How I Email: Sam Rosen, Co-Founder and CEO, DeskPass

Email is a non-negotiable part of everyday life. For some, it’s an unruly time suck, but enlightened email users have systems to ensure they’re not a slave to the inbox. We’re asking smart thinkers to give us a peek inside their inboxes, share tips, ideas, gripes, and everything in between.

Coworking pioneer Sam Rosen says his dynamic inbox is a “source of great joy and anxiety.” That duality is easy to comprehend considering how much Sam is juggling — he’s the CEO of DeskPass, a monthly coworking subscription service available in six U.S. cities, and is also a founding partner of the digital design agency One Design. In the interview, he discusses chasing Inbox Zero, what drives him nuts about communication in 2017, and how being a designer affects his inbox preferences.

This interview has been edited for length and clarity. 

What’s your system for managing your inbox?

Typically I try to review each email quickly and read it so it’s read. I used to use a tool called SaneBox when I just used Gmail’s interface. SaneBox is awesome just because it’s machine learning and it gets good at taking the not-important crap out of your inbox.

Now I use a tool called Newton, which is like a local email client that I use on my computer and my phone. After you send an email, Newton allows you to have it come back up in your inbox on a certain date if it hasn’t been replied to. I rely on that heavily.

I always have this thing between my to-do list and my inbox, and oftentimes there are things in my inbox I send to my to-do list, and things on my to-do list I send to my inbox. But I try to have things only live in one place. I use Todoist, which plugs into Newton. I can press a button and turn it into a to-do, but Todoist will keep the nested email information in it.

There are two other features that I like. Undo, so I can press command+Z if I realize I’ve fucked something up or I want to rethink my email before I really send it. So you can unsend emails for about 10 seconds. Then it has receipts to see if people open the email. I used to find that kind of creepy, but I adore it now. I’m fundraising and dealing with a lot of investors and people who I have to get a hold of, and being able to go back to that original email and know no one opened it versus this person has opened it four times, just gives me a little more context to work on my next email and how I address it.

I am strict and obsessed with my inbox. It’’s a source of great joy and anxiety in my life, and I feel like I am always chasing the elusive Inbox Zero. But I am not someone who has given up yet. I think oftentimes my anxiety correlates to my unread inbox count.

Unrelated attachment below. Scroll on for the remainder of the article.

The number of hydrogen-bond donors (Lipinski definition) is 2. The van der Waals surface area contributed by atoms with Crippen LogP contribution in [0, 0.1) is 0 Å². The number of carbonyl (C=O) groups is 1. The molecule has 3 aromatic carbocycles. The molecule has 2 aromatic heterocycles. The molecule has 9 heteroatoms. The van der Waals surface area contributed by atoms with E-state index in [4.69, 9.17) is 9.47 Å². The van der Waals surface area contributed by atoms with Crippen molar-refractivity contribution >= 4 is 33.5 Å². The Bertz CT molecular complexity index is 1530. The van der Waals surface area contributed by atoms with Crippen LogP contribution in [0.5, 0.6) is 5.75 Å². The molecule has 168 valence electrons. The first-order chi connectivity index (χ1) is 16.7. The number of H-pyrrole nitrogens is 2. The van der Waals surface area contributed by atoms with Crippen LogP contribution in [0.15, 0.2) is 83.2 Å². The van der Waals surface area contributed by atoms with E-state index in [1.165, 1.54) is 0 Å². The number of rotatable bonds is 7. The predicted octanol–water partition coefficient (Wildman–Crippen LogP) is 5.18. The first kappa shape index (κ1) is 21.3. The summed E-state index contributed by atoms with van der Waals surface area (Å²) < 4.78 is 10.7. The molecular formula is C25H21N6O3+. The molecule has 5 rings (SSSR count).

What made you decide to use Newton rather than just the Gmail desktop interface?

I’d always used Mac Mail since I’ve had an email address. But Mac Mail has turned out to be so shitty — it’s hard to search, and it crashes a lot. It just wasn’t working for me anymore. I’m sure there are ways to get around this but I have about five Gmail accounts because I use Google Small Business and I have a different Gmail account for each company. So Newton has a unified inbox so I can see all the emails at one time. And I like the way they just kind of keep things organized in one central inbox in place.

And then the other thing is that I’m a designer and I’m kind of a snob. Newton is minimal and very clean. When you’re writing, it doesn’t feel cluttered or messy, it just feels like a blank canvas. Having it on my phone, having it on my computer — it just works well. But I’m always in constant pursuit of a new email solution. I never really got deeply into Gmail. I love Google’s mail service, I think it’s great, but I like having a native Mac client.

A lot of entrepreneurs and founders seem to mingle their personal and business email accounts. Where do you fall on that?

I like keeping the correspondence separate. Even if somebody emails on the “wrong” email, I’ll reply from the right email address.

I get a few hundred emails every day. I don’t have a deep folder systems or nested tags or anything like that. So just being able to approximately know which account this is in and who it’s from is kind of an easy way for me to parse through stuff.

What’s one of your biggest frustrations with email?

One thing that just drives me crazy that I wish was a problem that was solved — I’m getting emails, text messages, I get encrypted text messages through Signal, I get messages through Twitter, and Facebook, and LinkedIn, and Instagram. And one of the biggest problems I have is: I know I got a message from you, but I have no freaking clue where it is. That drives me nuts!

Final thoughts?

Someone like me who’s an entrepreneur, has multiple business, I’m getting hundreds of emails a day — and it’s almost always someone who wants something from me or wants me to do something for them. It’s really noisy.

I know from my email communication and through the people who communicate to me, I really value people who can break the monotony of the normal fucking email. When I write emails and the emails that I respond to the most are emails that feel like they came from a real human with a real personality that are sometimes kind of goofy.